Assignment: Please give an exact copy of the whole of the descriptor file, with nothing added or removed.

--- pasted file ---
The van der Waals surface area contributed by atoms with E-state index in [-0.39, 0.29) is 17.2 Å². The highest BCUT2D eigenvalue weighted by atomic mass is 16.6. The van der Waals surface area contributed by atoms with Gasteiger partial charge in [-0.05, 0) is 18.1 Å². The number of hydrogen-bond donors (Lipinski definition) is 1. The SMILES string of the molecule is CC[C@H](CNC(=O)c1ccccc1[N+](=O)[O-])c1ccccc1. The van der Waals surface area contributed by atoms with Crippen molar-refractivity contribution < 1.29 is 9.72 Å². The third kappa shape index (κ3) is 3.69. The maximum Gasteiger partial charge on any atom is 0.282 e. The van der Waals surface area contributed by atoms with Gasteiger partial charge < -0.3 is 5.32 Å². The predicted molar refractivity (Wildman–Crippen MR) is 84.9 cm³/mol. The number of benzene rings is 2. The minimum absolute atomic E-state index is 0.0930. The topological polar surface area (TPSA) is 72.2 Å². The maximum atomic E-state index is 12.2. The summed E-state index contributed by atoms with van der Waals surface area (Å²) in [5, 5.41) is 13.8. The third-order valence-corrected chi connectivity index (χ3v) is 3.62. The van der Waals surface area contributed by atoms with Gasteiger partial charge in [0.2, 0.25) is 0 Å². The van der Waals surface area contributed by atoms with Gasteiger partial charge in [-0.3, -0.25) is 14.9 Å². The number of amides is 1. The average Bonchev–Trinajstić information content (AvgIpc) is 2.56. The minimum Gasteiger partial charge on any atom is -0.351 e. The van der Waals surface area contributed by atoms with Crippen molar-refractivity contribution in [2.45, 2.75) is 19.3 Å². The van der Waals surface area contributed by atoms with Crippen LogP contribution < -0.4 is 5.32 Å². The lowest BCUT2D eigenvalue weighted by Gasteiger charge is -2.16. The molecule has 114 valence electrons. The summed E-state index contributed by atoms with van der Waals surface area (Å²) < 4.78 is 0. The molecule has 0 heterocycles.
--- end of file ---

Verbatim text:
The van der Waals surface area contributed by atoms with E-state index in [-0.39, 0.29) is 17.2 Å². The highest BCUT2D eigenvalue weighted by atomic mass is 16.6. The van der Waals surface area contributed by atoms with Gasteiger partial charge in [-0.05, 0) is 18.1 Å². The number of hydrogen-bond donors (Lipinski definition) is 1. The SMILES string of the molecule is CC[C@H](CNC(=O)c1ccccc1[N+](=O)[O-])c1ccccc1. The van der Waals surface area contributed by atoms with Crippen molar-refractivity contribution < 1.29 is 9.72 Å². The third kappa shape index (κ3) is 3.69. The maximum Gasteiger partial charge on any atom is 0.282 e. The van der Waals surface area contributed by atoms with Gasteiger partial charge < -0.3 is 5.32 Å². The predicted molar refractivity (Wildman–Crippen MR) is 84.9 cm³/mol. The number of benzene rings is 2. The minimum absolute atomic E-state index is 0.0930. The topological polar surface area (TPSA) is 72.2 Å². The maximum atomic E-state index is 12.2. The summed E-state index contributed by atoms with van der Waals surface area (Å²) in [5, 5.41) is 13.8. The third-order valence-corrected chi connectivity index (χ3v) is 3.62. The van der Waals surface area contributed by atoms with Gasteiger partial charge in [0.2, 0.25) is 0 Å². The van der Waals surface area contributed by atoms with Gasteiger partial charge in [-0.3, -0.25) is 14.9 Å². The number of amides is 1. The average Bonchev–Trinajstić information content (AvgIpc) is 2.56. The minimum Gasteiger partial charge on any atom is -0.351 e. The van der Waals surface area contributed by atoms with Crippen molar-refractivity contribution in [2.45, 2.75) is 19.3 Å². The van der Waals surface area contributed by atoms with Crippen LogP contribution < -0.4 is 5.32 Å². The lowest BCUT2D eigenvalue weighted by Gasteiger charge is -2.16. The molecule has 114 valence electrons. The summed E-state index contributed by atoms with van der Waals surface area (Å²) < 4.78 is 0. The molecule has 0 heterocycles.